Harry S. Truman once said, “It is selﬁshness and greed, individual or national, that causes most of our troubles.” Ultimately, insatiable greed that has permeated the minds of successful people is what has cost them their reputations that were built with considerable effort. Despite history telling us that one cannot game the system and escape punishment, corporate icons have fallen victim to this greed and have lost their reputations.
Recent news on Insider Trading involving employees of the 2 biggest IT giants in India has caused corporate leaders to ponder about how one can prevent such instances from occurring within their organizations.
Businesses in good standing, whether private or public, are now more concerned about reputational risk than the associated ﬁnancial risk.
Regulators have also long been vigilant about corporate fraud. Market participants generally consider insider trading to be detrimental because it gives an unfair advantage to those with information that is not readily available to everyone.
To prevent insider trading, SEBI is increasingly enforcing stringent regulations and rules. An amendment recently passed in April 2019 focuses on UPSI (Unpublished Price Sensitive Information), as well as digitization and automation.
Given the guidelines, the onus of its execution lies with the senior management and compliance teams to ensure that these rules and regulations are followed in letter and spirit.
Despite this, insider trading scandals continue unabated and still make news headlines. Such actions not only malign the involved person(s) but also tarnish the organization’s public reputation. How does one prevent insider trading?
People ﬁnd it easier than they think to commit insider trading. An effective training program that emphasizes the gravity of insider trading penalties - for both insiders and businesses should be your foremost priority. These should cover the full extent of potential insider trading incidents and enhance employee awareness on Insider Trading periodically.
Insider trading can take many forms, from an unintentional conversation with a friend or family member to intentionally trading on securities during blackout periods, highlighting
that not all insider trading can be prevented, but ﬁrms will be able to protect themselves with these measures in place.
When earnings reports come out, restricting employee trading on company-owned securities is a popular strategy for reducing the risk of violating insider trading laws.
There may be privileged material information contained in earnings reports that can be traded on while they are being compiled. You should therefore classify all corporate information as either for public or private consumption. Employees should only be able to access private information "on a need-to-know basis".
By eliminating the ability to trade on insider information, prevents the insiders from making any proﬁt from the information. This tactic can be further enhanced by keeping a list of securities that employees cannot trade at any time. Taking this approach, the compliance/legal department must approve employees who trade in company-backed securities.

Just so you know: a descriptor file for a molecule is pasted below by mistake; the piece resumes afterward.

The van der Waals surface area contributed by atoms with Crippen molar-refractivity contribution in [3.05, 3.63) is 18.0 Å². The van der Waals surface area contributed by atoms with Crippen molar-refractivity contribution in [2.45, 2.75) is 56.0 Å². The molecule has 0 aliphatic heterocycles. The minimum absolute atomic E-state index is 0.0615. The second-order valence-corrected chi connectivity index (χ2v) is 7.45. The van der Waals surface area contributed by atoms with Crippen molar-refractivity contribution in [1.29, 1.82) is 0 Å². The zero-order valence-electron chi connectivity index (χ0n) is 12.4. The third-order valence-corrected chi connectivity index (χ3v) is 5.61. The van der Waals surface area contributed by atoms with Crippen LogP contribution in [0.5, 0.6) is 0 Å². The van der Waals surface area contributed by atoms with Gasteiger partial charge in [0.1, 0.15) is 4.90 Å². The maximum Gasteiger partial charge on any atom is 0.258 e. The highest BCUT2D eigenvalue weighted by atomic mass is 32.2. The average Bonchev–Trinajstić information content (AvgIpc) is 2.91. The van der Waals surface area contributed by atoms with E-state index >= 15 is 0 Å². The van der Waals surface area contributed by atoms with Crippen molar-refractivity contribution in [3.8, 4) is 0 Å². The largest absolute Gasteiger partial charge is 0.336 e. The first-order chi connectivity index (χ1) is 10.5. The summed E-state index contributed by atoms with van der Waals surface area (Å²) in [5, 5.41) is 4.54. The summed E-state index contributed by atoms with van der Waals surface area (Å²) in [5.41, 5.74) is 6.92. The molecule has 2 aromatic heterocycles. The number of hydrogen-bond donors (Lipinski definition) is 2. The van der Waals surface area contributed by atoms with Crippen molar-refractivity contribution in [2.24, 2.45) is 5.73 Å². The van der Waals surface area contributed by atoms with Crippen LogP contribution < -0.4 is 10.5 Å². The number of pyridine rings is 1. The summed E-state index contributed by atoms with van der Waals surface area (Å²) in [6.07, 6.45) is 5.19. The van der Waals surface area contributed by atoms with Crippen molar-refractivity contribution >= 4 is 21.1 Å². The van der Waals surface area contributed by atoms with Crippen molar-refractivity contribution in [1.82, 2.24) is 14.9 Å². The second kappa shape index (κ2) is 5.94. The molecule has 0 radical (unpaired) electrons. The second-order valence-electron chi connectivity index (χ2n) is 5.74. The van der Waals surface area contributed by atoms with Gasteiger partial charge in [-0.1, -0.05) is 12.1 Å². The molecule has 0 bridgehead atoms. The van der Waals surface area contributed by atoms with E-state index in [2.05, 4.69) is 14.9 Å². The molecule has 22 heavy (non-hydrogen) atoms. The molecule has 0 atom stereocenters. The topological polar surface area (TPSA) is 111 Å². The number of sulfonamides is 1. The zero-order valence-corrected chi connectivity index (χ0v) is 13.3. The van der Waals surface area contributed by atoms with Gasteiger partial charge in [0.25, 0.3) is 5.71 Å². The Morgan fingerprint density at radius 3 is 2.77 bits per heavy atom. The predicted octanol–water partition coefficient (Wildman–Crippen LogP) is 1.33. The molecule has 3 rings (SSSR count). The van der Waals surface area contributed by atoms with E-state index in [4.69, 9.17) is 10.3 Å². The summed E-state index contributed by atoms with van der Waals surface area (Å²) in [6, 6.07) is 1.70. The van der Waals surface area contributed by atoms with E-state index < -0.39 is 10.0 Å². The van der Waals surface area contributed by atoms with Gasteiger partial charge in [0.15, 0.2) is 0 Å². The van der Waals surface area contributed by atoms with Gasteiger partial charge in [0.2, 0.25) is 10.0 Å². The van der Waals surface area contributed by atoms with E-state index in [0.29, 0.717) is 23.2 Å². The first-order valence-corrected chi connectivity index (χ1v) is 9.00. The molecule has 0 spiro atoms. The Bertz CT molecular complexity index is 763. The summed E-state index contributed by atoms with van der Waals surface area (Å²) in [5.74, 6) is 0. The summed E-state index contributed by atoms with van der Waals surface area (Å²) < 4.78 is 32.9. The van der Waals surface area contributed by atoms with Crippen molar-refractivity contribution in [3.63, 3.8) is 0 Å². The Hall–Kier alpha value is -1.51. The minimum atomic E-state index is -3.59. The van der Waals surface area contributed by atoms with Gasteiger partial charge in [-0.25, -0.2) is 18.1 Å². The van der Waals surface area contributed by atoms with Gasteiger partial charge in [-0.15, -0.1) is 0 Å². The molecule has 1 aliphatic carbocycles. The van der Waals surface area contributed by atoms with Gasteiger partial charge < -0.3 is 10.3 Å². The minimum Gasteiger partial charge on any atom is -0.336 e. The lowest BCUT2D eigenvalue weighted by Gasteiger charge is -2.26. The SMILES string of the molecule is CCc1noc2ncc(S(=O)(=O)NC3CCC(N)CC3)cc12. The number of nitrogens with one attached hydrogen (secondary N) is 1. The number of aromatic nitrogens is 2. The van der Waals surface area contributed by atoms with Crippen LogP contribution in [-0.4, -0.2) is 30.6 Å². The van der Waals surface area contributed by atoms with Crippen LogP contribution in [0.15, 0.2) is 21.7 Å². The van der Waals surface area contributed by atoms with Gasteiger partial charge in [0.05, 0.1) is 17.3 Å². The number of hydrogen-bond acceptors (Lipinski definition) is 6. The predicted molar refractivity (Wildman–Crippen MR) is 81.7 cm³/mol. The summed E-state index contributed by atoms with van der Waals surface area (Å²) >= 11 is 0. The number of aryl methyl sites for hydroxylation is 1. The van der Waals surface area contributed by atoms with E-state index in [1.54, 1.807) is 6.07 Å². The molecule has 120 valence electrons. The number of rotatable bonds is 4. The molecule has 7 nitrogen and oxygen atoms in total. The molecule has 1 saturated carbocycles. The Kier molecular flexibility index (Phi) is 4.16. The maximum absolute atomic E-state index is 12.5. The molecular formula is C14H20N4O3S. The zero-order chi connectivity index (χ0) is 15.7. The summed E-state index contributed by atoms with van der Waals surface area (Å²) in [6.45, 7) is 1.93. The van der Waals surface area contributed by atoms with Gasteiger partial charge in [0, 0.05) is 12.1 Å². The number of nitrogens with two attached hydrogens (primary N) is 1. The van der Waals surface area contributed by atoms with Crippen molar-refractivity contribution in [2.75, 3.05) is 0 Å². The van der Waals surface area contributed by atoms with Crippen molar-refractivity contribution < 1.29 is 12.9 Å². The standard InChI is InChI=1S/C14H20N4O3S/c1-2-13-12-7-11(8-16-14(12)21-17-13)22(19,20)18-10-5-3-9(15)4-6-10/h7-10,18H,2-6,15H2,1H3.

It will take you some investigating to determine which of these restrictions and approval processes are the most effective for keeping your employees as well as regulators happy.
To ensure compliance, you may want to mandate that your employees submit statements from the brokerage ﬁrms they use personally instead of just relying on your employees to submit clearance requests.
By requiring employees to certify that their submissions of trades are accurate, it can act as an effective restraint against insider trading on securities owned by the corporation.
Companies that discourage insider trading as a result of implementing checks on insider trades are less likely to face the unpleasant situations of investigations.
In the case of an employee being accused of insider trading, you need to act quickly to assess the validity of the allegations. Investigating the case will require determining whether this was an isolated incident and whether other employees displayed similar trading patterns. Furthermore, you might need to watch out for irregular trading patterns, sudden wealth growth, and changes in lifestyle that are not proportional to the income disclosed by employees and close family members.
Nevertheless, if insider trading has been committed, it should be followed up with due diligence. In order to make sure that insider trading did occur, you need to look at whether the information used for determining the trade is publicly available.
It will be crucial for the company to know what information its employee used to make the trade that is under suspicion. A detailed review of the documents surrounding the covered security will be required.
The most straightforward solution involves hiring additional staff to monitor, record, and clear trade requests, but that isn't always the case. There are best-in-class workﬂow softwares available to simplify the automation of SEBI regulations on Prohibition of Insider Trading.
These help in improving efﬁciency & having better controls in the monitoring of insider trading regulations. Some of the beneﬁts include:
In conclusion, good governance and being compliant with the regulations provides conﬁdence to the regulator, market participants, and to shareholders of your Corporation. You should therefore consider and act on these 5 best practices to help you with your policies in preventing insider trading.
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